As a teacher and school principal, I took seriously the challenge of building a supportive school community. Sometimes conflicts from outside of school seeped into the classroom. The Developmental Designs practice Power of Play is an important tool for reconciling differences between individuals, and it helped me defuse a difficult situation in my sixth grade class.
A student from another school transferred into my class two months into the school year. In our class, we had a ritual of stopping whatever we were doing to welcome a new student to our learning community. Chad arrived during math class and introduced himself. I informed him of where we were in our math unit and the learning target for the class period. Chad sat down and was attentive during the mini-lesson. After the mini-lesson, I asked students to turn and talk with a partner about my directions and their work time. Chad turned to Jerome, then said out loud, “I’m not working with him because my brother doesn’t like his brother, so I don’t like him!” “Man, I don’t like you, either,” said Jerome.
I intervened and assigned Chad and Jerome other partners. The other students looked shocked, but they didn’t engage in Chad and Jerome’s conflict. Jerome handled it quite well, and didn’t retaliate further.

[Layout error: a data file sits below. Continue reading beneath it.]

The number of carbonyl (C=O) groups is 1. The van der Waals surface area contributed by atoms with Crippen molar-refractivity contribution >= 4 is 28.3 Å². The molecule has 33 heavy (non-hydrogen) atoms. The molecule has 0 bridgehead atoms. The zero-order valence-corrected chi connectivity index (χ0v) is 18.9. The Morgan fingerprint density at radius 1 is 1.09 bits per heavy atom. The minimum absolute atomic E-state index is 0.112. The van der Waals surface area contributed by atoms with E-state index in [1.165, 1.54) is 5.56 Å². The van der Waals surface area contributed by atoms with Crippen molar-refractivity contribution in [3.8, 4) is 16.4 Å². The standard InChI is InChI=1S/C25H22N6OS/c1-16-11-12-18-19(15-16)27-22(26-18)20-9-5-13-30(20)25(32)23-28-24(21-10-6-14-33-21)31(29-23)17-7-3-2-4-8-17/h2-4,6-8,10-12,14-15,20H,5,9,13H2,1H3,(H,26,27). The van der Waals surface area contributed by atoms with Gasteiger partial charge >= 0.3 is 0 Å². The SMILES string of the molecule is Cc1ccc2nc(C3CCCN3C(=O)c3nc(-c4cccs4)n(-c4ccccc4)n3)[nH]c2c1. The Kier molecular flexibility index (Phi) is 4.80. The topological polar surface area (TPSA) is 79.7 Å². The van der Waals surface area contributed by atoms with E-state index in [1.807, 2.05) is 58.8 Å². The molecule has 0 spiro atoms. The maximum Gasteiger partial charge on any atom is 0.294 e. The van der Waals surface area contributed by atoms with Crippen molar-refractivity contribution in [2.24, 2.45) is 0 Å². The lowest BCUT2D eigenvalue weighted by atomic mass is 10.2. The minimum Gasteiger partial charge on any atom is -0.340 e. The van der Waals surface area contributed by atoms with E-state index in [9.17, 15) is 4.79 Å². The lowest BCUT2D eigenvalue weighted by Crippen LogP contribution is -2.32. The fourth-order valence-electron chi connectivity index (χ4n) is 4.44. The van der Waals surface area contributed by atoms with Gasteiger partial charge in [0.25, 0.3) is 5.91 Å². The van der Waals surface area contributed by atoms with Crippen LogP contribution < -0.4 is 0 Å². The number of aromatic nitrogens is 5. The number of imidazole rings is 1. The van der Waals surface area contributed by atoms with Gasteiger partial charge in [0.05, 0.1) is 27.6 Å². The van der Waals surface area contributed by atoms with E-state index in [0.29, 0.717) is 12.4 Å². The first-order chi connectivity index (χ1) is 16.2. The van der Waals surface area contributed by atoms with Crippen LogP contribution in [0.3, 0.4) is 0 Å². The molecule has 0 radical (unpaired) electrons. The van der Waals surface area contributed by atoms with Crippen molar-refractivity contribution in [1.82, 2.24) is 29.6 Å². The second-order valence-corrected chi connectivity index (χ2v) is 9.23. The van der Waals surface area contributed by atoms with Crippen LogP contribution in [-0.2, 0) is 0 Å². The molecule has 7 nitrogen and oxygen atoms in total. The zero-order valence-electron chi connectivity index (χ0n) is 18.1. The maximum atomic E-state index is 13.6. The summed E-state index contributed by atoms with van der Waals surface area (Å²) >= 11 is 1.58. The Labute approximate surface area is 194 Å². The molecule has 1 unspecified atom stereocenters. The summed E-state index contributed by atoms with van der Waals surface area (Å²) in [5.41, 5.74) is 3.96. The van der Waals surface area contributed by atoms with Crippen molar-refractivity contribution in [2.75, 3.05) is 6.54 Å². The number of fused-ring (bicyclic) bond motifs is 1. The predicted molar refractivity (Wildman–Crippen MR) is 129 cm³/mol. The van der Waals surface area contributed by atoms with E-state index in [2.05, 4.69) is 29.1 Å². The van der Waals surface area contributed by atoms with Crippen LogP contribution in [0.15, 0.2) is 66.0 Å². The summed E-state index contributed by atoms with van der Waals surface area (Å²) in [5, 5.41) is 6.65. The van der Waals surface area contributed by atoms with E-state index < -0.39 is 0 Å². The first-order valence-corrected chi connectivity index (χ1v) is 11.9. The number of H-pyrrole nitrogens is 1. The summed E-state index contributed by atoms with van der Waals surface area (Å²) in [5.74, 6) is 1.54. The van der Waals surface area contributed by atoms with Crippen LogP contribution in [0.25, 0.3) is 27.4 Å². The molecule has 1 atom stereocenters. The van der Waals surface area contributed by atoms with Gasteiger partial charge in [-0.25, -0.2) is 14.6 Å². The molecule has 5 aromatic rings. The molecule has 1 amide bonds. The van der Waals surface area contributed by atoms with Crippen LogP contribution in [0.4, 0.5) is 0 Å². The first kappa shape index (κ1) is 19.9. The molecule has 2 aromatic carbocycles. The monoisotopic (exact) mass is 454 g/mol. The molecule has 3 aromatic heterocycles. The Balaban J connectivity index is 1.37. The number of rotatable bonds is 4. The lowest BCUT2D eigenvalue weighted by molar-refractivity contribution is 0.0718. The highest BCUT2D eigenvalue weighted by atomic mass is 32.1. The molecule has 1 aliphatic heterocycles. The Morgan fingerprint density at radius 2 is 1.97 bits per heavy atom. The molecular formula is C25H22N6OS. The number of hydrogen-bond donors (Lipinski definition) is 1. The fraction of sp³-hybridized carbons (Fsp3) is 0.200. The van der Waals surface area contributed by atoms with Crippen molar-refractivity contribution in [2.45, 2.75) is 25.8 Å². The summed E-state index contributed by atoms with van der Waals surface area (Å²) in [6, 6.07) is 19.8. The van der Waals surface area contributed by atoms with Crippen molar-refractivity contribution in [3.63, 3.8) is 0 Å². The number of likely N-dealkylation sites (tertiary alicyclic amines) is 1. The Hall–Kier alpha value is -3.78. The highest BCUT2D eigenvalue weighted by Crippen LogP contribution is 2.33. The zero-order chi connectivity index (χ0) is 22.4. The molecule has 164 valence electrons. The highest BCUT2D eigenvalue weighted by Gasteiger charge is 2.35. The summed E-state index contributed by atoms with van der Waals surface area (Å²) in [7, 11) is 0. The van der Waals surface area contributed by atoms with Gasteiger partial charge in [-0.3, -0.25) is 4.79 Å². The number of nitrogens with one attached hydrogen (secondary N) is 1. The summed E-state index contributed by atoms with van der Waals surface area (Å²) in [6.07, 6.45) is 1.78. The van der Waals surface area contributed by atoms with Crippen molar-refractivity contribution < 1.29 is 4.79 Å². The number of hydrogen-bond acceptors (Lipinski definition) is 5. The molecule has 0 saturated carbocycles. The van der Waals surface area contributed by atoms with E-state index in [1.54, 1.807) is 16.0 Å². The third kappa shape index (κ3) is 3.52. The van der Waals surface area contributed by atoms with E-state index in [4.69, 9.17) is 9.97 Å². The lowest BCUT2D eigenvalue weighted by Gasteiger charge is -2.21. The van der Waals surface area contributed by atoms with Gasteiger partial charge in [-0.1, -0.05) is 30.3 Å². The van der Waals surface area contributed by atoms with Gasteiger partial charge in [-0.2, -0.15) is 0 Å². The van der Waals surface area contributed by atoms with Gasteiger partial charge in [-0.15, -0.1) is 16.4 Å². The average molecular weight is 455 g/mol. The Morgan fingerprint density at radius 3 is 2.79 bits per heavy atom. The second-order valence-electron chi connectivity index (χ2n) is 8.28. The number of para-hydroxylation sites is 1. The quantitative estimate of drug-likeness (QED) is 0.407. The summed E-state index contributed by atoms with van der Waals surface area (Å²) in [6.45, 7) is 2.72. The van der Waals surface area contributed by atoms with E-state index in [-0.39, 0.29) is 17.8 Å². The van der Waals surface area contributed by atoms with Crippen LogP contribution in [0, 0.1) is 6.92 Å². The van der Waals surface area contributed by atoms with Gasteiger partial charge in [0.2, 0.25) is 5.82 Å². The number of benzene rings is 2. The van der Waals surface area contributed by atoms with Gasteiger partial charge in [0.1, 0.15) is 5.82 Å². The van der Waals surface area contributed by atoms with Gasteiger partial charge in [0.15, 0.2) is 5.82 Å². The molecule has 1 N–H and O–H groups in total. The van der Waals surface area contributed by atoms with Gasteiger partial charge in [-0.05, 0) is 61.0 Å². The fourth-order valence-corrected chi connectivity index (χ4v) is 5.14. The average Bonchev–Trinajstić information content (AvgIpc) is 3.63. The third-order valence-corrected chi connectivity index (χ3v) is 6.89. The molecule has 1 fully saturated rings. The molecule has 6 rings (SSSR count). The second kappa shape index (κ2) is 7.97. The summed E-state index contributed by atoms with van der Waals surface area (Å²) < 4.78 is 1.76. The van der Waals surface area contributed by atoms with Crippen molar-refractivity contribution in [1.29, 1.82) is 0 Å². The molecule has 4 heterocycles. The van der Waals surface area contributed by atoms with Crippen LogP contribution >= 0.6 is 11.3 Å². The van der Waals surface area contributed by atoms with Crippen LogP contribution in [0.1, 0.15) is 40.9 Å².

I knew what to do. Adolescents have a strong need for fun and relationship. I had to change my class format to include some fun games and activities to allow students to get to know each other in quick, personal, and fun ways. I had to have a playbook.
Over the next several weeks, I built games into class periods. We used five minutes for quick games that worked as icebreakers, getting-to-know-you opportunities, team-building, and just plain fun. Students responded well. I chose games that paired students with a variety of classmates. To help Jerome and Chad in particular, I paired them up for a series of team-building activities: “We will play Mirror. A is the leader and B is the follower.” After a few minutes, we switched: B led and A followed.
Day by day, during the games there were moments of intense silence and concentration as well as outbursts of laughter. It really helped break down barriers. Chad and Jerome were able to work together without hesitation or conflict, and Chad’s outburst a few weeks ago seemed ancient and forgotten.
Just a little playing together gave my students a way to build stronger bonds with one another and practice kind and respectful behavior, all the while having fun.
Dr. Terrance Kwame-Ross is the former Executive Director for The Origins Program. He teaches at the University of Minnesota and previously taught in the St. Paul Public Schools. He co-founded and served as principal for four years at New City Charter School in Minneapolis, Minnesota.
Posted June 2013